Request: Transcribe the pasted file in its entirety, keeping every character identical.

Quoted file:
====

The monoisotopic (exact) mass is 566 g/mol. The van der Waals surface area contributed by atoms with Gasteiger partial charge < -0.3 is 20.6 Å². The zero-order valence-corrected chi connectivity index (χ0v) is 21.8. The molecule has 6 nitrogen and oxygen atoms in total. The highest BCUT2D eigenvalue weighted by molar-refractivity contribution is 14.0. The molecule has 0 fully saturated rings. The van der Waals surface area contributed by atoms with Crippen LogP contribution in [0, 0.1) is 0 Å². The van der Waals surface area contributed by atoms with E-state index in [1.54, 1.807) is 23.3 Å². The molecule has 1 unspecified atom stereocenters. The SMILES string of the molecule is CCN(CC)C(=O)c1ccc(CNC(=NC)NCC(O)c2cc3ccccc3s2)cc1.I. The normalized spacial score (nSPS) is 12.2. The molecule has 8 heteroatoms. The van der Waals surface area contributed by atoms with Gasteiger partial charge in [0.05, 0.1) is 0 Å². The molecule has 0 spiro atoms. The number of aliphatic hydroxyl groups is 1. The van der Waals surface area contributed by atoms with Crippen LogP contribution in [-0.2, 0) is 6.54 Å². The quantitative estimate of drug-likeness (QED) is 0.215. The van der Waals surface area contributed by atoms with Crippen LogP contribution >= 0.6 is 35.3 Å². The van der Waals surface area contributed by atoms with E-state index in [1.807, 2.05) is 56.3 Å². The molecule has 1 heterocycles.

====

The monoisotopic (exact) mass is 566 g/mol. The van der Waals surface area contributed by atoms with Gasteiger partial charge < -0.3 is 20.6 Å². The zero-order valence-corrected chi connectivity index (χ0v) is 21.8. The molecule has 6 nitrogen and oxygen atoms in total. The highest BCUT2D eigenvalue weighted by molar-refractivity contribution is 14.0. The molecule has 0 fully saturated rings. The van der Waals surface area contributed by atoms with Crippen LogP contribution in [0, 0.1) is 0 Å². The van der Waals surface area contributed by atoms with E-state index in [1.54, 1.807) is 23.3 Å². The molecule has 1 unspecified atom stereocenters. The SMILES string of the molecule is CCN(CC)C(=O)c1ccc(CNC(=NC)NCC(O)c2cc3ccccc3s2)cc1.I. The normalized spacial score (nSPS) is 12.2. The molecule has 8 heteroatoms. The van der Waals surface area contributed by atoms with Gasteiger partial charge in [0.05, 0.1) is 0 Å². The molecule has 0 spiro atoms. The number of aliphatic hydroxyl groups is 1. The van der Waals surface area contributed by atoms with Crippen LogP contribution in [-0.2, 0) is 6.54 Å². The quantitative estimate of drug-likeness (QED) is 0.215. The van der Waals surface area contributed by atoms with Crippen LogP contribution >= 0.6 is 35.3 Å². The van der Waals surface area contributed by atoms with E-state index in [1.807, 2.05) is 56.3 Å². The molecule has 1 heterocycles.